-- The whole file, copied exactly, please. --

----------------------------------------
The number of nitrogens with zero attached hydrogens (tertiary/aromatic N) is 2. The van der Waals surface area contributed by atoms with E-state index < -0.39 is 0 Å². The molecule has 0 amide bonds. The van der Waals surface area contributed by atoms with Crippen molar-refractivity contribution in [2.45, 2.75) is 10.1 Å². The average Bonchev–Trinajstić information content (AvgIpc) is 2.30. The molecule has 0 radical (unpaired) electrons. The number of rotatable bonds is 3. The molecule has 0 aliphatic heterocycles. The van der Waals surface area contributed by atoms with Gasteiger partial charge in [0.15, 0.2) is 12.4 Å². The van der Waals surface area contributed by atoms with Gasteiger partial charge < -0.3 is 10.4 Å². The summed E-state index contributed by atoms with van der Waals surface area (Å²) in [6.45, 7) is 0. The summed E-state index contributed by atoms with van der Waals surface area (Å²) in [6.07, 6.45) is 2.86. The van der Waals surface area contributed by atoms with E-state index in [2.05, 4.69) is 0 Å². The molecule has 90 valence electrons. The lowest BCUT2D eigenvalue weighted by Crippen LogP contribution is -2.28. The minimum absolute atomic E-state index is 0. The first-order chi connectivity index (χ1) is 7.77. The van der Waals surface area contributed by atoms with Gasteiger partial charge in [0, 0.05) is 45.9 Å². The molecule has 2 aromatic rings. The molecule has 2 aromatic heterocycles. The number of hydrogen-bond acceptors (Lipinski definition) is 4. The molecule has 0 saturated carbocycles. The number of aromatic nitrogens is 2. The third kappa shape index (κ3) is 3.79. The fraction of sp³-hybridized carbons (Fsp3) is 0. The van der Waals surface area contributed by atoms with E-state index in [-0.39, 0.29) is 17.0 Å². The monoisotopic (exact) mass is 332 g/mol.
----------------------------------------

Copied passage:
The number of nitrogens with zero attached hydrogens (tertiary/aromatic N) is 2. The van der Waals surface area contributed by atoms with E-state index < -0.39 is 0 Å². The molecule has 0 amide bonds. The van der Waals surface area contributed by atoms with Crippen molar-refractivity contribution in [2.45, 2.75) is 10.1 Å². The average Bonchev–Trinajstić information content (AvgIpc) is 2.30. The molecule has 0 radical (unpaired) electrons. The number of rotatable bonds is 3. The molecule has 0 aliphatic heterocycles. The van der Waals surface area contributed by atoms with Gasteiger partial charge in [0.15, 0.2) is 12.4 Å². The van der Waals surface area contributed by atoms with Gasteiger partial charge < -0.3 is 10.4 Å². The summed E-state index contributed by atoms with van der Waals surface area (Å²) in [6.45, 7) is 0. The summed E-state index contributed by atoms with van der Waals surface area (Å²) in [6.07, 6.45) is 2.86. The van der Waals surface area contributed by atoms with E-state index in [2.05, 4.69) is 0 Å². The molecule has 90 valence electrons. The lowest BCUT2D eigenvalue weighted by Crippen LogP contribution is -2.28. The minimum absolute atomic E-state index is 0. The first-order chi connectivity index (χ1) is 7.77. The van der Waals surface area contributed by atoms with Gasteiger partial charge in [0, 0.05) is 45.9 Å². The molecule has 2 aromatic rings. The molecule has 2 aromatic heterocycles. The number of hydrogen-bond acceptors (Lipinski definition) is 4. The molecule has 0 saturated carbocycles. The number of aromatic nitrogens is 2. The third kappa shape index (κ3) is 3.79. The fraction of sp³-hybridized carbons (Fsp3) is 0. The van der Waals surface area contributed by atoms with E-state index in [-0.39, 0.29) is 17.0 Å². The monoisotopic (exact) mass is 332 g/mol.